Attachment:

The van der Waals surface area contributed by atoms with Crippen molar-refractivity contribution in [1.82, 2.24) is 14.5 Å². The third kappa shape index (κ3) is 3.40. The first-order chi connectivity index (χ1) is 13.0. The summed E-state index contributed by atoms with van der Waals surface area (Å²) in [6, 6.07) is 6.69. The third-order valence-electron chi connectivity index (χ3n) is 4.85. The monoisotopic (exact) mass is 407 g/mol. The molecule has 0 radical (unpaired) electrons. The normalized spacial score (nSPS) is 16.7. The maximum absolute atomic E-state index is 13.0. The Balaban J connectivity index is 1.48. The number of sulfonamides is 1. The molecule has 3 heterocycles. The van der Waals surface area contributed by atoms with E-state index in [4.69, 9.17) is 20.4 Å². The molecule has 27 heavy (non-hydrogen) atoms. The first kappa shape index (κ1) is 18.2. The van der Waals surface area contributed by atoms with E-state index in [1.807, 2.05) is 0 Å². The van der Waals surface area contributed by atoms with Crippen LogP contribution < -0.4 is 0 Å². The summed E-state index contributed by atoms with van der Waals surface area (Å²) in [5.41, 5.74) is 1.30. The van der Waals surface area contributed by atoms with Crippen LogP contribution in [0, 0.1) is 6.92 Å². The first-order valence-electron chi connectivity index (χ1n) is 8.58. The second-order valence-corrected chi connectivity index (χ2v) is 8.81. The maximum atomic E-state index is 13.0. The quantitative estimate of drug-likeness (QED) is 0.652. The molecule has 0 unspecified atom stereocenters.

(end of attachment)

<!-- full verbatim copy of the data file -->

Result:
The van der Waals surface area contributed by atoms with Crippen molar-refractivity contribution in [1.82, 2.24) is 14.5 Å². The third kappa shape index (κ3) is 3.40. The first-order chi connectivity index (χ1) is 13.0. The summed E-state index contributed by atoms with van der Waals surface area (Å²) in [6, 6.07) is 6.69. The third-order valence-electron chi connectivity index (χ3n) is 4.85. The monoisotopic (exact) mass is 407 g/mol. The molecule has 0 radical (unpaired) electrons. The normalized spacial score (nSPS) is 16.7. The maximum absolute atomic E-state index is 13.0. The Balaban J connectivity index is 1.48. The number of sulfonamides is 1. The molecule has 3 heterocycles. The van der Waals surface area contributed by atoms with E-state index in [4.69, 9.17) is 20.4 Å². The molecule has 27 heavy (non-hydrogen) atoms. The first kappa shape index (κ1) is 18.2. The van der Waals surface area contributed by atoms with E-state index in [1.807, 2.05) is 0 Å². The van der Waals surface area contributed by atoms with Crippen LogP contribution < -0.4 is 0 Å². The summed E-state index contributed by atoms with van der Waals surface area (Å²) in [5.41, 5.74) is 1.30. The van der Waals surface area contributed by atoms with Crippen LogP contribution in [0, 0.1) is 6.92 Å². The first-order valence-electron chi connectivity index (χ1n) is 8.58. The second-order valence-corrected chi connectivity index (χ2v) is 8.81. The maximum atomic E-state index is 13.0. The quantitative estimate of drug-likeness (QED) is 0.652. The molecule has 0 unspecified atom stereocenters.